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Medicine men with drums are practicing alongside physicians in lab coats.
Carolina Vidal rests from her twice-weekly walk to the ruka to pick up two liters of the brown infusion she drinks three times a day. After losing an eye to facial paralysis, traditional doctors in the clinic next door referred her to the machi.
Victoria Valdes sought relief from depression when three different kinds of pills taken simultaneously "didn't do anything for me anymore." She credits the machi with putting her life back on track.
Neither Vidal nor Valdes identify themselves as Mapuche, although, like most Chileans, they embrace their mestizo heritage. In the La Florida ruka, the mix is mix is 50/50 between Mapuches and "winkas" (the Mapudungun word for Chilean/foreigner, literally “thief, usurper”).
“We aren’t here to cater exclusively to the Mapuche community,” Melinao said. “Our mission is to bring our tradition of healing to anyone who seeks it.”
One-third of greater Santiago’s 37 districts host intercultural health centers with a machi in attendance. The program began in 1996 to meet the needs of the Mapuche, who make up 85 percent of Chile’s indigenous population. In 2006, the country’s first Mapuche hospital opened its doors in Nueva Imperial, a small town in the heart of the Araucania region, some 700 kilometers south of the capital.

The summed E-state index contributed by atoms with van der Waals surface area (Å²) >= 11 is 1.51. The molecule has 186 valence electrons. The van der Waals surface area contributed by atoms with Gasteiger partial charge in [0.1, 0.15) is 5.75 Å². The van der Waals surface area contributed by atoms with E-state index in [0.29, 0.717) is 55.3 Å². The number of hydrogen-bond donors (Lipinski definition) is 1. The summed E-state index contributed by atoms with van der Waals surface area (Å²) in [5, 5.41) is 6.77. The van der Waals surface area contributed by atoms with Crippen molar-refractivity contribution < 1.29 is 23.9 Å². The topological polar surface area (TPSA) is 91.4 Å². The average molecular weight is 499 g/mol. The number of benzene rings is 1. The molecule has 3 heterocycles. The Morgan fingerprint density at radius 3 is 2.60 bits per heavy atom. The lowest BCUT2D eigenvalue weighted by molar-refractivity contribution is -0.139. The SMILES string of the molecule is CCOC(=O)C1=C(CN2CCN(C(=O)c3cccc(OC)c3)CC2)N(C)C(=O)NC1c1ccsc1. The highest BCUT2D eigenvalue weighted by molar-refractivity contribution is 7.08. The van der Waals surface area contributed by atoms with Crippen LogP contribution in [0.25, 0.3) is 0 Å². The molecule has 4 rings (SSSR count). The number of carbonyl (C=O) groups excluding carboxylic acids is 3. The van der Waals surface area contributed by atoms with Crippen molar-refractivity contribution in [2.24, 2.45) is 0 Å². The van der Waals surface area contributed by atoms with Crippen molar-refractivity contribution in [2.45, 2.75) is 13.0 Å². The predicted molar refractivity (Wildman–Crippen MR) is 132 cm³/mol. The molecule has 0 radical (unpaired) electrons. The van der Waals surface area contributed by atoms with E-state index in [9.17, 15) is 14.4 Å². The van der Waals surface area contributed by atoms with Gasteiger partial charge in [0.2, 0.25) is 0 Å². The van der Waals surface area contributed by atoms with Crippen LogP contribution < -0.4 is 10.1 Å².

The program also incorporates a handful of healers from among the eight other recognized indigenous groups, including an Aymara medicine man in a clinic in the center of Santiago. Some clinics are run by the government; others by NGOs and Mapuche organizations.
Program success is measured not by conventional indicators of patients cured, but by satisfaction with the service. The La Florida ruka, which attends 260 patients a year, is booked to capacity. Treatments last from three months to several years.
The system is not without critics. Some disparage the trend as neo-shamanism. They point to the explosion of new Mapuche-inspired remedies and drugstores. At Farmacia Makelawen, with branches in several major Chilean cities, a top-selling item is palwen, the Mapuche Viagra.
But Ana Maria Oyarce, an anthropologist working with the United Nations Latin American and Caribbean Demographic Center, describes the intercultural health program as an “ethical imperative to provide care to vulnerable groups.”
“The motive is not simply to improve the health of indigenous people but to respect their rights,” she said. Intercultural health “is not a benefit, but a collective right — the right to be visible as a people.”
Provision of traditional medicine must not supplant the possibility of opting for more conventional alternatives. “What’s the right prescription?” she asked. “Anywhere from machi to scanner.”